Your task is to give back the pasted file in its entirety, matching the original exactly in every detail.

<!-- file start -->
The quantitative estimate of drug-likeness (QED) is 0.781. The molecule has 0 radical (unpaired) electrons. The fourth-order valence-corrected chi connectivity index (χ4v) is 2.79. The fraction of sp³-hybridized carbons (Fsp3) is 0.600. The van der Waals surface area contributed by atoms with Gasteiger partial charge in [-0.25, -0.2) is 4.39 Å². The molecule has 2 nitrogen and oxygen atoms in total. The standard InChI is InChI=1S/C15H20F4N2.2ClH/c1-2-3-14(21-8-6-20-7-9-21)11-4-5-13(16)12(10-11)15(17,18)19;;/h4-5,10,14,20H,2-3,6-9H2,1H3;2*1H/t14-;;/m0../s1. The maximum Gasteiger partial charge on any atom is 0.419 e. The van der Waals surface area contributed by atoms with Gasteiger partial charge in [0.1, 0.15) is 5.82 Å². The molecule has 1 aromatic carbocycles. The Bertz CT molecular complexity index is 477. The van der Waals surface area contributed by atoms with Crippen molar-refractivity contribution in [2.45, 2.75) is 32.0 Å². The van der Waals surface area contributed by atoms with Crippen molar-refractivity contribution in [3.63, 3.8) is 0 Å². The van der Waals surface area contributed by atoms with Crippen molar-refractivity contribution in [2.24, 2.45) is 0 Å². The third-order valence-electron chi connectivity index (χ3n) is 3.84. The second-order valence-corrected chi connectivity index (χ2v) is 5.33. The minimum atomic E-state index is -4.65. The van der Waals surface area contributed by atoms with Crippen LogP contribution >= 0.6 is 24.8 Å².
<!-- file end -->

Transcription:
The quantitative estimate of drug-likeness (QED) is 0.781. The molecule has 0 radical (unpaired) electrons. The fourth-order valence-corrected chi connectivity index (χ4v) is 2.79. The fraction of sp³-hybridized carbons (Fsp3) is 0.600. The van der Waals surface area contributed by atoms with Gasteiger partial charge in [-0.25, -0.2) is 4.39 Å². The molecule has 2 nitrogen and oxygen atoms in total. The standard InChI is InChI=1S/C15H20F4N2.2ClH/c1-2-3-14(21-8-6-20-7-9-21)11-4-5-13(16)12(10-11)15(17,18)19;;/h4-5,10,14,20H,2-3,6-9H2,1H3;2*1H/t14-;;/m0../s1. The maximum Gasteiger partial charge on any atom is 0.419 e. The van der Waals surface area contributed by atoms with Gasteiger partial charge in [0.1, 0.15) is 5.82 Å². The molecule has 1 aromatic carbocycles. The Bertz CT molecular complexity index is 477. The van der Waals surface area contributed by atoms with Crippen molar-refractivity contribution in [2.45, 2.75) is 32.0 Å². The van der Waals surface area contributed by atoms with Crippen molar-refractivity contribution in [3.63, 3.8) is 0 Å². The van der Waals surface area contributed by atoms with Crippen molar-refractivity contribution in [2.24, 2.45) is 0 Å². The third-order valence-electron chi connectivity index (χ3n) is 3.84. The second-order valence-corrected chi connectivity index (χ2v) is 5.33. The minimum atomic E-state index is -4.65. The van der Waals surface area contributed by atoms with Crippen LogP contribution >= 0.6 is 24.8 Å².